Mexican cartel demanded payment from BPM festival ahead of nightclub killings: source
BPM organizers have gone into hiding following the shooting, a source tells CBC
As Mexican authorities investigate possible motives behind a fatal shooting at a nightclub in Playa del Carmen on Monday, a chilling message has appeared in the coastal resort city that appears to take aim at one of the organizers of the music festival that was hosting an event at the venue that night.
Just over 24 hours after the shooting and stampede at the Blue Parrot nightclub that claimed the lives of Canadian bouncer Kirk Wilson and four others, an image of a message spray-painted on banners around the town specifically naming the BPM festival and someone associated with it is circulating widely in local media outlets.
"This is to show that we are here, for not falling in line, Phillip-BPM. This is the beginning. We are going to cut the heads off of Golfos, Pelones and Chapulines," reads the message, referring to rival gangs and drug dealers. The message is signed "El Fayo Z, old school."
The BPM festival — which stands for Bartenders, Promoters and Musicians — was founded and organized by Torontonians Philip Pulitano and Craig Pettigrew. It's presumed that the "Philip" in the message is Pulitano, who, a source close to the organizers tells CBC News, had the role of co-ordinating the terms of the festival with the cartel.
Mexican officials confirmed to CBC News that the banner, or narcomanta, was found hanging in Playa del Carmen, a resort town south of Cancun on the Yucatan peninsula. They would not confirm a connection to the notorious Zetas drug cartel active in the state, saying their investigation is ongoing.
But CBC News has learned from the source that Monday's shooting wasn't the first incident of violence against the festival involving the cartel this year.
The source, who CBC News is not naming to protect their safety, also says the Zetas cartel increased demands on BPM organizers this year. But the organizers, who previously had a decent relationship with the drug cartel, ignored those demands, according to the source.
"They can turn on you in a second," the source said.
BPM, which has been holding events in Playa Carmen annually since 2008, announced at a show during its 10-day stretch that this year would be the festival's last in the Mexican city and that it would be moving to Brazil or Portugal.
Local police not confirming cartel connection
Organizers with BPM have gone into hiding following the shooting, the source says. Attempts by CBC News to reach the organizers have not been successful.
In an official statement posted to its website, BPM said it has been working closely with local authorities Seguridad Publica/Policia Turistica throughout the festival to ensure the safety and security of its visitors.
"We are overcome with grief over this senseless act of violence, and we are co-operating fully with local law enforcement and government officials as they continue their investigation," it said, adding members of the BPM security were killed trying to protect patrons inside.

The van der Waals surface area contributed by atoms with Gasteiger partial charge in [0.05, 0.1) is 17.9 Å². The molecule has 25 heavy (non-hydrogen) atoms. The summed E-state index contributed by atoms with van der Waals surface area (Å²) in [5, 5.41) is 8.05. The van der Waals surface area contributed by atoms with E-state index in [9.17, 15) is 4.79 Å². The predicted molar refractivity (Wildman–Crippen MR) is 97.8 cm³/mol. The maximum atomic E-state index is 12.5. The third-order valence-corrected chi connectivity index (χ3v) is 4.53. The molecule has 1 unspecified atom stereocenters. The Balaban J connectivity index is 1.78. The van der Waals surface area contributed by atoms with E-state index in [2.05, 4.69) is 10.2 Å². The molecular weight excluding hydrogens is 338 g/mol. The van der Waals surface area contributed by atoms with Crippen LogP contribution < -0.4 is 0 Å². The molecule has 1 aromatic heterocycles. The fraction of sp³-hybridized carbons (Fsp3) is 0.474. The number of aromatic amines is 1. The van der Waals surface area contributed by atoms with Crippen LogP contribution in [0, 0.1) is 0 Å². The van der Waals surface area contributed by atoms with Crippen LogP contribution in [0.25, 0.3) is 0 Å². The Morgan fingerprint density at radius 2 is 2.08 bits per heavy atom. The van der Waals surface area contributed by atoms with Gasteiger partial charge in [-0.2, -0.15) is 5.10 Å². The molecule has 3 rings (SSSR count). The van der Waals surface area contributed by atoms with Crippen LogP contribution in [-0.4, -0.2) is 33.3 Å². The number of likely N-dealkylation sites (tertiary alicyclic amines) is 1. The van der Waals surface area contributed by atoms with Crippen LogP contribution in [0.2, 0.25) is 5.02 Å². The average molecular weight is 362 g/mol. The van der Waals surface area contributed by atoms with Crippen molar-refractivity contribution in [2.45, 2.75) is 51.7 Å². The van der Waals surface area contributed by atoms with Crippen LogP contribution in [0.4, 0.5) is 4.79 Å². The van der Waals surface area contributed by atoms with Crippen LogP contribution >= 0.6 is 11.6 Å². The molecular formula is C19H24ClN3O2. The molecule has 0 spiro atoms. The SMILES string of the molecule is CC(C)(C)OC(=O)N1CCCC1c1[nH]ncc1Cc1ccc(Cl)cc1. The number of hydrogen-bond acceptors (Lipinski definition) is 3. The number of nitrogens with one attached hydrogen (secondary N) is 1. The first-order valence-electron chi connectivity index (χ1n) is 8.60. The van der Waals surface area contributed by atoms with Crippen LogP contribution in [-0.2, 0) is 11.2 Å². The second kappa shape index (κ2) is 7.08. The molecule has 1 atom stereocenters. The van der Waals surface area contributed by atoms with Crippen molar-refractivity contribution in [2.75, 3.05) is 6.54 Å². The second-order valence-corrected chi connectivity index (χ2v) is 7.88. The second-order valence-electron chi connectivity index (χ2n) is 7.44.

CBC News reached out to Global Affairs to inquire if they were assisting BPM organizers to safely leave Mexico.
"Consular officials have been actively assisting Canadians and their families who have sought or needed assistance. Due to privacy considerations, we can provide no further specific information," spokesperson Jocelyn Sweet responded in an email.
But while local police have not confirmed a connection to the Zetas cartel, Quintana Roo state Attorney General Miguel Angel Peche isn't ruling out that demands may have been made.
"Either they didn't reach an agreement over protection payments, directly extortion, or it may be that somebody did not allow them to sell drugs inside [the club]," Pech said.
"Perhaps the strongest hypothesis is that this person had gone there to demand they comply with protection payments," he added at a news conference.
According to B.C.-based Mexico security expert and former police officer Walter McKay, Monday's brazen shooting smacks of the Zetas. McKay has worked as a security consultant in Mexico for several years.
McKay says doing business in Playa del Carmen has long come with a price and that anyone operating there has to play by the unofficial rules.
"It's a necessary evil. If they do not want to have somebody or a couple of people to come into event and shoot it up, they have to pay," McKay said.
"This is traditional Zeta territory and has been for a long time. So clearly what had happened was that they were supposed to be paying a fee — a bribe — in order to operate.
"It's extortion, is what it is."
Federal authorities say the Zetas have been operational in the state for years, especially in Cancun itself, where the cartel was blamed for the firebombing of a bar in which eight people died in 2010.
Drug cartel influence in the state as a whole goes back at least to the 1990s under Governor Mario Villanueva, who was later convicted in the U.S. of involvement in large-scale drug smuggling.
With files from Trevor Dunn, Ali Chiasson, The Associated Press